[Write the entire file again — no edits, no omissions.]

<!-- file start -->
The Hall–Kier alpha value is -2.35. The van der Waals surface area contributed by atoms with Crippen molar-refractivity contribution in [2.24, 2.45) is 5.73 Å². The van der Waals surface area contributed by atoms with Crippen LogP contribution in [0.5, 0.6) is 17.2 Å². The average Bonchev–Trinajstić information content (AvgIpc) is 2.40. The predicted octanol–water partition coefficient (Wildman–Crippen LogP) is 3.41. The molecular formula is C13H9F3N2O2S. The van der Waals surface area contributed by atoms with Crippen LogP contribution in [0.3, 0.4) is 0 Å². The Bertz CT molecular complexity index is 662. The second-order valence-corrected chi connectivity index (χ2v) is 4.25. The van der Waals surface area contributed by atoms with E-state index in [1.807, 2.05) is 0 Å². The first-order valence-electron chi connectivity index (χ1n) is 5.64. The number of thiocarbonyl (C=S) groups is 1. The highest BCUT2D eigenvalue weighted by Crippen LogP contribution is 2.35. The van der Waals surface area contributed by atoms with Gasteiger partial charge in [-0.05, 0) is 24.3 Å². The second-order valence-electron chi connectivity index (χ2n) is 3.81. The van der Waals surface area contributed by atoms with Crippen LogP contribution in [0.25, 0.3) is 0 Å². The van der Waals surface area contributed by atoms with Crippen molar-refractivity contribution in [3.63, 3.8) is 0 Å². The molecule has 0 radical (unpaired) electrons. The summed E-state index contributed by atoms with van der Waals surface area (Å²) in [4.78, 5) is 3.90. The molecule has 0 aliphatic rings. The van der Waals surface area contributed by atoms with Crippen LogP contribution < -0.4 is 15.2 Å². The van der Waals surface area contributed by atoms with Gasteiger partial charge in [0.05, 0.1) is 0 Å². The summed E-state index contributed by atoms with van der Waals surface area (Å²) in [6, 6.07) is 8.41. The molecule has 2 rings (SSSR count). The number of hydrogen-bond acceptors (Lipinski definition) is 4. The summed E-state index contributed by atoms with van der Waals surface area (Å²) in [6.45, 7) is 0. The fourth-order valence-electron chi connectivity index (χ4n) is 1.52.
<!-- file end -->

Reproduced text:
The Hall–Kier alpha value is -2.35. The van der Waals surface area contributed by atoms with Crippen molar-refractivity contribution in [2.24, 2.45) is 5.73 Å². The van der Waals surface area contributed by atoms with Crippen LogP contribution in [0.5, 0.6) is 17.2 Å². The average Bonchev–Trinajstić information content (AvgIpc) is 2.40. The predicted octanol–water partition coefficient (Wildman–Crippen LogP) is 3.41. The molecular formula is C13H9F3N2O2S. The van der Waals surface area contributed by atoms with Crippen LogP contribution in [0.3, 0.4) is 0 Å². The Bertz CT molecular complexity index is 662. The second-order valence-corrected chi connectivity index (χ2v) is 4.25. The van der Waals surface area contributed by atoms with E-state index in [1.807, 2.05) is 0 Å². The first-order valence-electron chi connectivity index (χ1n) is 5.64. The number of thiocarbonyl (C=S) groups is 1. The highest BCUT2D eigenvalue weighted by Crippen LogP contribution is 2.35. The van der Waals surface area contributed by atoms with Gasteiger partial charge in [-0.05, 0) is 24.3 Å². The second-order valence-electron chi connectivity index (χ2n) is 3.81. The van der Waals surface area contributed by atoms with Crippen LogP contribution in [0.25, 0.3) is 0 Å². The van der Waals surface area contributed by atoms with Crippen molar-refractivity contribution in [3.63, 3.8) is 0 Å². The molecule has 0 radical (unpaired) electrons. The summed E-state index contributed by atoms with van der Waals surface area (Å²) in [4.78, 5) is 3.90. The molecule has 0 aliphatic rings. The van der Waals surface area contributed by atoms with Crippen LogP contribution < -0.4 is 15.2 Å². The van der Waals surface area contributed by atoms with Gasteiger partial charge in [0.05, 0.1) is 0 Å². The summed E-state index contributed by atoms with van der Waals surface area (Å²) in [6, 6.07) is 8.41. The molecule has 2 rings (SSSR count). The number of hydrogen-bond acceptors (Lipinski definition) is 4. The summed E-state index contributed by atoms with van der Waals surface area (Å²) in [6.45, 7) is 0. The fourth-order valence-electron chi connectivity index (χ4n) is 1.52.